The Great Invisible

Participant Media presents a 7 & 7 Films and Gigantic Pictures Production in association with Passion Pictures and Motto Pictures

Premiere: SXSW 2014

AWARDS: Winner: Grand Jury Award, SXSW 2014

Director

Margaret Brown

Producers

Julie Goldman | Jason Orans

Executive Producers

John Battsek | Jeff Skoll | Diane Weyermann

Cinematographers

Jody Lee Lipes | Jeff Peixoto | Adam Stone

Composer

David Wingo

Editors

Tyler Hubby | Robin Schwartz

Co producer

Kyle Martin

Co Executive producer

Nicole Stott

On April 20, 2010, the Deepwater Horizon oil rig exploded in the Gulf of Mexico. It killed 11 workers and caused the worst oil spill in American history.
The explosion still haunts the lives of those most intimately affected, though the story has long ago faded from the front page. At once a fascinating corporate thriller, a heartbreaking human drama and a peek inside the walls of the secretive oil industry, "The Great Invisible" is the first documentary feature to go beyond the media coverage to examine the crisis in depth through the eyes of oil executives, survivors and Gulf Coast residents who experienced it first-hand and then were left to pick up the pieces while the world moved on.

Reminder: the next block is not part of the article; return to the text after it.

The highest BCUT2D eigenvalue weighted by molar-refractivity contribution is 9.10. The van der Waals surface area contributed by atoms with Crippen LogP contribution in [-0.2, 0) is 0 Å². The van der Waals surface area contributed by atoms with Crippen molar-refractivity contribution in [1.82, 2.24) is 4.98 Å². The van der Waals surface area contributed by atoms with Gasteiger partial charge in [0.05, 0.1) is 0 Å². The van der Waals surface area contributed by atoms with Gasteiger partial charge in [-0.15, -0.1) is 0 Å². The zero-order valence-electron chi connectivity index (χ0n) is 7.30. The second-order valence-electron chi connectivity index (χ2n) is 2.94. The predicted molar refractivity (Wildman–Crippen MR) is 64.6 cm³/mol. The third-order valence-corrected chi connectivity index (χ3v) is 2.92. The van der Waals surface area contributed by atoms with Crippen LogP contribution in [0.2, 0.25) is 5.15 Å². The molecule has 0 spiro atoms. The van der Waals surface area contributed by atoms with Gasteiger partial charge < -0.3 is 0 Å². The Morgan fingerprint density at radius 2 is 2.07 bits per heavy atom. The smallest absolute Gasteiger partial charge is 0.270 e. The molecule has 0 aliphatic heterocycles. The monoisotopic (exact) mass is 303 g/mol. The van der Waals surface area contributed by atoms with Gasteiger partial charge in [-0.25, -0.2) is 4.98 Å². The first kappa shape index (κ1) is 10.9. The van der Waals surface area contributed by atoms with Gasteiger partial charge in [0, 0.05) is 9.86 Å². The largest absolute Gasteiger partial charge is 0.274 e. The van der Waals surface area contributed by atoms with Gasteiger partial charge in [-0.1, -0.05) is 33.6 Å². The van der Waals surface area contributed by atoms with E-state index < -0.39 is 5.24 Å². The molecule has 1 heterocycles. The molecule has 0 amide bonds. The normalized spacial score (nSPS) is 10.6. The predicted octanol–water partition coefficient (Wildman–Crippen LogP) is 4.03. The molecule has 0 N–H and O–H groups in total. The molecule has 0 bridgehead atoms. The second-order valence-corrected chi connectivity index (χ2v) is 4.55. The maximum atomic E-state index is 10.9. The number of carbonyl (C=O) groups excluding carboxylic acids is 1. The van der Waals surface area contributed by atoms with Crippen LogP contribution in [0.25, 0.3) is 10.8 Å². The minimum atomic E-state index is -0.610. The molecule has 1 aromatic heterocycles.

“Brown seamlessly blends the emotional, intimate stories of people with bigger pictures, using the explosion as the starting point for a ripple effect that just keeps growing”
WASHINGTON POST

“An eloquent return to Deepwater Horizon… Avoiding a direct A to B storyline, Brown offers a series of tableaux, checking in on different strata of people touched by this tragedy in different ways. She has a knack for finding fascinating subjects…[she] puts some spin on the ball. She holds the scene (and it really does feel like a scene, not fly-on-the-wall cinema verity) until the boozing oil men begin to deviate a bit from the script.”
THE GUARDIAN

“Brown’s film displayed the tautest and most skilful chops in terms of dynamic storytelling… The film also has an elegant aesthetic as it moves through the green
and muggy small towns and cities in Alabama, Texas and Louisiana, creating a portrait of the American South in crisis. Of course, it’s no longer a big and flashy crisis. It’s rather one you have to look closely to see — invisible to some, but felt by many.”

INDIEWIRE